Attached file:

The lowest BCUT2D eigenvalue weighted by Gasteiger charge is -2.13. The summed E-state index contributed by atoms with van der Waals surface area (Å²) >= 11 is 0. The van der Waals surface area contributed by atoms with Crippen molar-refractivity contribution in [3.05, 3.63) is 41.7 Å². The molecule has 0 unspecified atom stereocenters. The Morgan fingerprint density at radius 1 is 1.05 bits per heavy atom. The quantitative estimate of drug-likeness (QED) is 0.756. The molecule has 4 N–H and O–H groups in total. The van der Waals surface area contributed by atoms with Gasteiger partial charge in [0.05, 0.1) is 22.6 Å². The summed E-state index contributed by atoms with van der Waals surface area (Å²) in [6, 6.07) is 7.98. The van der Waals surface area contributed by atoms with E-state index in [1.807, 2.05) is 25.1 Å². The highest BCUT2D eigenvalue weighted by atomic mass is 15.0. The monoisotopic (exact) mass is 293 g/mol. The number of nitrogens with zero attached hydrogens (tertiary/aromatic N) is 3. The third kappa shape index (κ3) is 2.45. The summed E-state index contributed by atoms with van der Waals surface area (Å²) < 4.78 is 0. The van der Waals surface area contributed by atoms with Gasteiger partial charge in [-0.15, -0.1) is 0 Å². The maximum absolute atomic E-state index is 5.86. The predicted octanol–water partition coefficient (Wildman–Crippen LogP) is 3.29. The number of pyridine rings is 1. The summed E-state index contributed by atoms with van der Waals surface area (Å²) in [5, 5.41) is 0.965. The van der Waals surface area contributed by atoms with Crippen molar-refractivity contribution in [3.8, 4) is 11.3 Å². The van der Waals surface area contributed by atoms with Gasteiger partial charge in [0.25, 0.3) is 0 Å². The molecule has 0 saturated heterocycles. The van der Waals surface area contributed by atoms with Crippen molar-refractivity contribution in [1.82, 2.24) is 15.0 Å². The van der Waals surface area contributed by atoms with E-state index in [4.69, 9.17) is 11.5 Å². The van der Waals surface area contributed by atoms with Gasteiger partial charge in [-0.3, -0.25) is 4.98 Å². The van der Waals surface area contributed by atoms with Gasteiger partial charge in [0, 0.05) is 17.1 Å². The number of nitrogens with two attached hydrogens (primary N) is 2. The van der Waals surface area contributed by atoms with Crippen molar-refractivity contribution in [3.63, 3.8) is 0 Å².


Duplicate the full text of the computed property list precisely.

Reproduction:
The lowest BCUT2D eigenvalue weighted by Gasteiger charge is -2.13. The summed E-state index contributed by atoms with van der Waals surface area (Å²) >= 11 is 0. The van der Waals surface area contributed by atoms with Crippen molar-refractivity contribution in [3.05, 3.63) is 41.7 Å². The molecule has 0 unspecified atom stereocenters. The Morgan fingerprint density at radius 1 is 1.05 bits per heavy atom. The quantitative estimate of drug-likeness (QED) is 0.756. The molecule has 4 N–H and O–H groups in total. The van der Waals surface area contributed by atoms with Gasteiger partial charge in [0.05, 0.1) is 22.6 Å². The summed E-state index contributed by atoms with van der Waals surface area (Å²) in [6, 6.07) is 7.98. The van der Waals surface area contributed by atoms with E-state index in [1.807, 2.05) is 25.1 Å². The highest BCUT2D eigenvalue weighted by atomic mass is 15.0. The monoisotopic (exact) mass is 293 g/mol. The number of nitrogens with zero attached hydrogens (tertiary/aromatic N) is 3. The third kappa shape index (κ3) is 2.45. The summed E-state index contributed by atoms with van der Waals surface area (Å²) < 4.78 is 0. The van der Waals surface area contributed by atoms with Gasteiger partial charge in [-0.15, -0.1) is 0 Å². The maximum absolute atomic E-state index is 5.86. The predicted octanol–water partition coefficient (Wildman–Crippen LogP) is 3.29. The number of pyridine rings is 1. The summed E-state index contributed by atoms with van der Waals surface area (Å²) in [5, 5.41) is 0.965. The van der Waals surface area contributed by atoms with Crippen molar-refractivity contribution in [3.8, 4) is 11.3 Å². The van der Waals surface area contributed by atoms with Gasteiger partial charge in [0.25, 0.3) is 0 Å². The molecule has 0 saturated heterocycles. The van der Waals surface area contributed by atoms with Crippen molar-refractivity contribution in [1.82, 2.24) is 15.0 Å². The van der Waals surface area contributed by atoms with E-state index in [4.69, 9.17) is 11.5 Å². The van der Waals surface area contributed by atoms with Gasteiger partial charge in [-0.3, -0.25) is 4.98 Å². The van der Waals surface area contributed by atoms with Gasteiger partial charge in [0, 0.05) is 17.1 Å². The number of nitrogens with two attached hydrogens (primary N) is 2. The van der Waals surface area contributed by atoms with Crippen molar-refractivity contribution in [3.63, 3.8) is 0 Å².